Leonardo (Leo) Ruales was in his Computer Science 122 class when he received word in somewhat spectacular fashion. President Anthony E. Munroe, Trustees Dr. Arnold C. Lewis, and Dr. Marion Bolden, and Professor Ladylease White entered Professor Yoo Jung An’s class accompanied by ringing bells, balloons and a rose bouquet. Leo had a stunned look on his face as the news sunk in.
John Nwankwo, who is president of the Student Government Association (SGA), was meeting with Dr. Munroe when he was suddenly ushered into the adjoining conference room and also met with bells, balloons and flowers. There an emotional John realized what he was receiving. “Did this really happen?” he said aloud amid his tears.
For both Leo and John, the news was the same: They are both recipients of the highly competitive Jack Kent Cooke Foundation Transfer Scholarship, awarding each student up to $120,000 to continue their education after earning their Essex Associate degrees this year.
“These awards are what we are all about,” Dr. Munroe said after each announcement. “Everyone is so proud of you.”
They are the 16th and 17th Essex students to earn the Cooke award, the most of any New Jersey community college. Nationally, there are only 47 transfer scholarship recipients for 2018 out of the nearly 2,500 community college students who applied.
Cooke transfer scholarship recipients are also eligible for graduate school funding of up to $75,000.
Interestingly, both Leo (Mathematics) and John (Engineering) have Cornell University at the top of their transfer list. Although both said the scholarship will afford them additional flexibility as they explore their options.
“I really don’t have any words for this,” Leo said as his classmates applauded. “I’m extremely grateful for the time I have been at ECC. I have received such wonderful support from faculty and friends, which has allowed me to grow. I really appreciated all of this.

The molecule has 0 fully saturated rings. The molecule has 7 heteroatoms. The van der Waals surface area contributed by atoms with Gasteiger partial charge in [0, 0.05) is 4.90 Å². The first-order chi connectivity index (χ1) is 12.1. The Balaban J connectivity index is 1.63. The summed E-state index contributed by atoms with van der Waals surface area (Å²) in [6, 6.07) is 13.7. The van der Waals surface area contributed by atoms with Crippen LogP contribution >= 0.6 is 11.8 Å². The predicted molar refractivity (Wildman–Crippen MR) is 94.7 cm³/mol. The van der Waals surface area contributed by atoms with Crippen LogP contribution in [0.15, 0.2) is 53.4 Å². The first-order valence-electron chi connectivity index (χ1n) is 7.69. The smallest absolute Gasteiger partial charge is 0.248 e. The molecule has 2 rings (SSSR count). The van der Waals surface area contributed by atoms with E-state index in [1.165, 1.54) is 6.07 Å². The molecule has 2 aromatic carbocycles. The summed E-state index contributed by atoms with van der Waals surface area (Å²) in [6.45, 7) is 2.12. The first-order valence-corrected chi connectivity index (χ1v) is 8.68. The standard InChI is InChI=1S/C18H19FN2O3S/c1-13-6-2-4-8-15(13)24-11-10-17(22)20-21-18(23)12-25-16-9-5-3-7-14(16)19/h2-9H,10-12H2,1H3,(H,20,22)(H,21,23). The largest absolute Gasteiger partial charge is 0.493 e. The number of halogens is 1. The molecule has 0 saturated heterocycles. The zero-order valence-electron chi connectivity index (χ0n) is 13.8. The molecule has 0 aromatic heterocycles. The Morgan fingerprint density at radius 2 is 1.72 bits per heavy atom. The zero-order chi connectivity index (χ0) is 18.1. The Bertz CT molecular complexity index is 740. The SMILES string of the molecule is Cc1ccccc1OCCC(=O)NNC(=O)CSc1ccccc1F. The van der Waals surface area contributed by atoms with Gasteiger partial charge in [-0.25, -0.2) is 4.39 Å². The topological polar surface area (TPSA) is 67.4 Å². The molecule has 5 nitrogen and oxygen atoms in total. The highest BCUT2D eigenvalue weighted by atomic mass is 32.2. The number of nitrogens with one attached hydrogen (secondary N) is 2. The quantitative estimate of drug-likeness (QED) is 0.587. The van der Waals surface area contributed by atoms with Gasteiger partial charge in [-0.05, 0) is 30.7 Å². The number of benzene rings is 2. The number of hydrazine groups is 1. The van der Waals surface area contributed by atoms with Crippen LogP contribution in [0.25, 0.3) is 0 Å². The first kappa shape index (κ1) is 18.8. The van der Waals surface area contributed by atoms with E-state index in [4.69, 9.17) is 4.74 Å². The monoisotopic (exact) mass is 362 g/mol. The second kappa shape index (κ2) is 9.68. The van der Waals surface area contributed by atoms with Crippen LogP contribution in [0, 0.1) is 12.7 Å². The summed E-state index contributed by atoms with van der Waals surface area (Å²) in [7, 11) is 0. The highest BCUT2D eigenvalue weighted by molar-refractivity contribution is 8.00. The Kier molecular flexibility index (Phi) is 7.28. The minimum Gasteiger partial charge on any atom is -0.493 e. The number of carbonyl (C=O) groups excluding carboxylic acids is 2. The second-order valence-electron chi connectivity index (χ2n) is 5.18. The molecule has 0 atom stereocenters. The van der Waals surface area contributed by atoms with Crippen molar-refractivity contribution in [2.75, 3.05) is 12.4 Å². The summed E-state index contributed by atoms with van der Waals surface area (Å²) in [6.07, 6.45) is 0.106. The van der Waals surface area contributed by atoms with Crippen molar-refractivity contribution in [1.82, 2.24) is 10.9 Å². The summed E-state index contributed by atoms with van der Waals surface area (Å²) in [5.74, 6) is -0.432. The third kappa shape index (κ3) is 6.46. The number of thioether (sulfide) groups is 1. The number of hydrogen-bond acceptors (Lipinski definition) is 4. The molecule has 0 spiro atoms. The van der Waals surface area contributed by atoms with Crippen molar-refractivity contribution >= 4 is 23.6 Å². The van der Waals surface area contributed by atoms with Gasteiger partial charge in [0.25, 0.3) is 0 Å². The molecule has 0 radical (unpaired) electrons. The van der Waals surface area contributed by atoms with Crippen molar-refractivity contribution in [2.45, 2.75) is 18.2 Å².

“It has been a long journey from taking English as a Second Language classes to being a JKC Scholar. However, every part of the journey has been wonderful,” said Leo. He plans to major in physics and minor in computer engineering when he transfers after graduation.
“I was scared for my education because I believed my finances would have made me settle for less after graduating Essex,” said John after he had caught his breath. He added that he takes one day at a time as he develops his long and short run plans. He plans to pursue Electrical and Computer Engineering upon his transfer.
Dr. White, who is director and founder of the College’s rigorous Honors Program, first met John last year on a study abroad trip to Cuba, which was sponsored by the school’s Africana Institute. “She told me I would be a good candidate for the Cooke award, although I really didn’t know anything about it,” John recalled with a smile.
Dr. White noted that both Leo and John are in the Honors Program. “I’m very proud of John and Leo, as well as all my students in the program. They are some of the most dedicated students we have.”
She estimated that over the years, 90 percent of all the College’s Cooke recipients have been Honors Program students.